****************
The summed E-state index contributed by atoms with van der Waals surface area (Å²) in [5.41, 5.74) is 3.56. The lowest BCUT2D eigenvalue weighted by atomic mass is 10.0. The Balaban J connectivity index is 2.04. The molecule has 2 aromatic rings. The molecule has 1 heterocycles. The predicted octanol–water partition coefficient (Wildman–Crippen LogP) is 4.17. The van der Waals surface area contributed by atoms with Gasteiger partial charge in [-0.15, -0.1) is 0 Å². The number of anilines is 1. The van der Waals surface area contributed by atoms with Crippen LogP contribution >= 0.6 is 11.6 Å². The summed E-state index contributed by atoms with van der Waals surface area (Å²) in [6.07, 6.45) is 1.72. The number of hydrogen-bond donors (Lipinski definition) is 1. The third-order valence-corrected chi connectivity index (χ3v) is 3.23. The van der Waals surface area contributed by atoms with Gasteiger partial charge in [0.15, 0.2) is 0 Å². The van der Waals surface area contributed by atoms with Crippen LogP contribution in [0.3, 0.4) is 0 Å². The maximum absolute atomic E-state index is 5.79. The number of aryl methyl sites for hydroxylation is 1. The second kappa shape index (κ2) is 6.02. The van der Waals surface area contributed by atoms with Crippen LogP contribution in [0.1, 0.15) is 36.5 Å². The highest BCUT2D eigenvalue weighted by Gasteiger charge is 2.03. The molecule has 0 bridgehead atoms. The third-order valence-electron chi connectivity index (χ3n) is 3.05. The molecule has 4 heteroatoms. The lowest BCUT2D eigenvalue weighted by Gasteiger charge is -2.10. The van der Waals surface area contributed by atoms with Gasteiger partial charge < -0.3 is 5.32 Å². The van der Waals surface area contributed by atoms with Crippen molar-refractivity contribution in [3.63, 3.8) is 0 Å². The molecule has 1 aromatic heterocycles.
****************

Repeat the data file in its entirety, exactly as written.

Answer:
The summed E-state index contributed by atoms with van der Waals surface area (Å²) in [5.41, 5.74) is 3.56. The lowest BCUT2D eigenvalue weighted by atomic mass is 10.0. The Balaban J connectivity index is 2.04. The molecule has 2 aromatic rings. The molecule has 1 heterocycles. The predicted octanol–water partition coefficient (Wildman–Crippen LogP) is 4.17. The van der Waals surface area contributed by atoms with Gasteiger partial charge in [-0.15, -0.1) is 0 Å². The number of anilines is 1. The van der Waals surface area contributed by atoms with Crippen LogP contribution >= 0.6 is 11.6 Å². The summed E-state index contributed by atoms with van der Waals surface area (Å²) in [6.07, 6.45) is 1.72. The number of hydrogen-bond donors (Lipinski definition) is 1. The third-order valence-corrected chi connectivity index (χ3v) is 3.23. The van der Waals surface area contributed by atoms with Gasteiger partial charge in [0.15, 0.2) is 0 Å². The van der Waals surface area contributed by atoms with Crippen LogP contribution in [0.3, 0.4) is 0 Å². The maximum absolute atomic E-state index is 5.79. The number of aryl methyl sites for hydroxylation is 1. The second kappa shape index (κ2) is 6.02. The van der Waals surface area contributed by atoms with Crippen LogP contribution in [0.1, 0.15) is 36.5 Å². The highest BCUT2D eigenvalue weighted by Gasteiger charge is 2.03. The molecule has 0 bridgehead atoms. The third-order valence-electron chi connectivity index (χ3n) is 3.05. The molecule has 4 heteroatoms. The lowest BCUT2D eigenvalue weighted by Gasteiger charge is -2.10. The van der Waals surface area contributed by atoms with Gasteiger partial charge < -0.3 is 5.32 Å². The van der Waals surface area contributed by atoms with Crippen molar-refractivity contribution in [3.63, 3.8) is 0 Å². The molecule has 1 aromatic heterocycles.